The Xmas Train Kata

polar_express_train_christmas_train_little_girl_christmas_polar_winter_holiday-1162035 (2)

It’s been a while since I set a programming challenge with a seasonal theme – about a year, in fact – so here’s a new one which I hope you’ll enjoy, even if you don’t celebrate Xmas.

Imagine we run a railway that Santa and his helpers use to ship presents from their factory in Lapland non-stop to a distribution depot 860 km away just outside Helsinki. (That’s how it works. Don’t argue.)

The elves working at the depot need to know what time to expect the train so they can make sure everything’s ready at their end – reindeer fed, sleigh oiled, Santa’s lunchbox packed, etc. To aid in improving the accuracy of their ETA, they have commissioned us to write a software system.

Positioned at intervals of about 1 km, they’ve placed sensors along the track that send a signal to the depot as the train passes. There are contact points at the front and the rear of the train, so each passing of a sensor triggers 2 data messages – front and rear. The train is 200 m long.

Included in each data message is location information about that particular sensor telling us how far along the track from the factory in Lapland it is in kilometres.

The elves, of course, insist on a JSON format for these data messages, which looks like this:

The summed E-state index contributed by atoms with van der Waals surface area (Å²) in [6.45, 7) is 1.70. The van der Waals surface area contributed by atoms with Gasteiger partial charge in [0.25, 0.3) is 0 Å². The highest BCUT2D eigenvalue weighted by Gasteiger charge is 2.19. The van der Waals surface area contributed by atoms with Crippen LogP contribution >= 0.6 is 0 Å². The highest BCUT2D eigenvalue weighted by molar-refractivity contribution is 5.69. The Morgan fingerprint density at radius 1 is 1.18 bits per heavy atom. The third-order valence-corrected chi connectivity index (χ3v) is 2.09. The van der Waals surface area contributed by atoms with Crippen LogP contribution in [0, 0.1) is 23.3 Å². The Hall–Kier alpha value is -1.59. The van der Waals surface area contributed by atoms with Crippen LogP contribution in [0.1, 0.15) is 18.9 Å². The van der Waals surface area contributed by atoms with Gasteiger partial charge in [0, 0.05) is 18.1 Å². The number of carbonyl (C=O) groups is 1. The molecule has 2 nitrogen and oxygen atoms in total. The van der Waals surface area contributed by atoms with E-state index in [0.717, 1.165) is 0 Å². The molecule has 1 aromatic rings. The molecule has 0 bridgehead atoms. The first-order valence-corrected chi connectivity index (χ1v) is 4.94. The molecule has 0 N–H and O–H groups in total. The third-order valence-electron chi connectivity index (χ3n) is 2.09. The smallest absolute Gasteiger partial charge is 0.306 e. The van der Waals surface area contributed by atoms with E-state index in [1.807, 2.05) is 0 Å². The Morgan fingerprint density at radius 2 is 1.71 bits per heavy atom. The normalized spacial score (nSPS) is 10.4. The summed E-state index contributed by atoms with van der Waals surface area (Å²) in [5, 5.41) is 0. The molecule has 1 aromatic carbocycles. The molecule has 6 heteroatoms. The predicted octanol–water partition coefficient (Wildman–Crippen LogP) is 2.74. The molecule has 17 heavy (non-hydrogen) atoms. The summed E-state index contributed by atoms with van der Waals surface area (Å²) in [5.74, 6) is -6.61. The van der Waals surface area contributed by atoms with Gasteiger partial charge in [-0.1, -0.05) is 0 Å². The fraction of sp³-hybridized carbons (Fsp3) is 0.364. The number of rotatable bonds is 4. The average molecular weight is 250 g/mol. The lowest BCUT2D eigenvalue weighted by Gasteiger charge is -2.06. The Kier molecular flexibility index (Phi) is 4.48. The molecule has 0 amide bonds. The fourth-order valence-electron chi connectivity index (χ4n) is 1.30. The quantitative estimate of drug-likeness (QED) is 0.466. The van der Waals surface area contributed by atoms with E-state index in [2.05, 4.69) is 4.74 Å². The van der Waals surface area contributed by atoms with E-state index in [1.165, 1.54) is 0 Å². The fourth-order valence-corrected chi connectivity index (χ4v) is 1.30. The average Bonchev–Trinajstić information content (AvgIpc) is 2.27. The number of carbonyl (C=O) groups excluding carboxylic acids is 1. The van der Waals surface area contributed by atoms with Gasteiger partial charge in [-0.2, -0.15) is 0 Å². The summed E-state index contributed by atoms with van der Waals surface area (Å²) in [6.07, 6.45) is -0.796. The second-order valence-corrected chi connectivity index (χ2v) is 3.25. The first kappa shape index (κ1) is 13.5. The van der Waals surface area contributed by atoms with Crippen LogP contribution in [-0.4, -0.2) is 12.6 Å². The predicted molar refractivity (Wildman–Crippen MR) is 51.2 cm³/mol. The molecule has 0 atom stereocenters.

First Message

    'passing': {
        'datetime': '2019-12-24T19:37:46.854Z',
        'contact': 'front',
        'distance': '183.449 km'

Second Message

    'passing': {
        'datetime': '2019-12-24T19:37:52.229Z',
        'contact': 'rear',
        'distance': '183.449 km'

Our software must determine the time that has elapsed between the first and second message, and use that information to calculate the speed of the train as it passed that sensor, and from there calculate an estimated time of arrival at the depot to the nearest minute.

This estimate will be updated with every new pair of messages sent by each sensor along the track to give the elves a live picture of the progress of the train.

Although in real life the train would need to vary its speed depending on conditions, for this exercise assume the train accelerates from rest at a constant 1 m/s/s and decelerates at the same rate, and has a maximum speed of 150 km/h.

For this exercise, you will need to create two programs:

  • One that simulate’s the train’s journey, sending pairs of sensor-passing data messages at intervals approximating every kilometre of the train’s progress
  • Another to receive these messages and update the train’s estimated time of arrival and display it on the screen

The sensors will send one final message when the train has reached the depot to let the receiver know the journey has ended.

Best of luck. The elves are counting on you!

Author: codemanship

Founder of Codemanship Ltd and code craft coach and trainer

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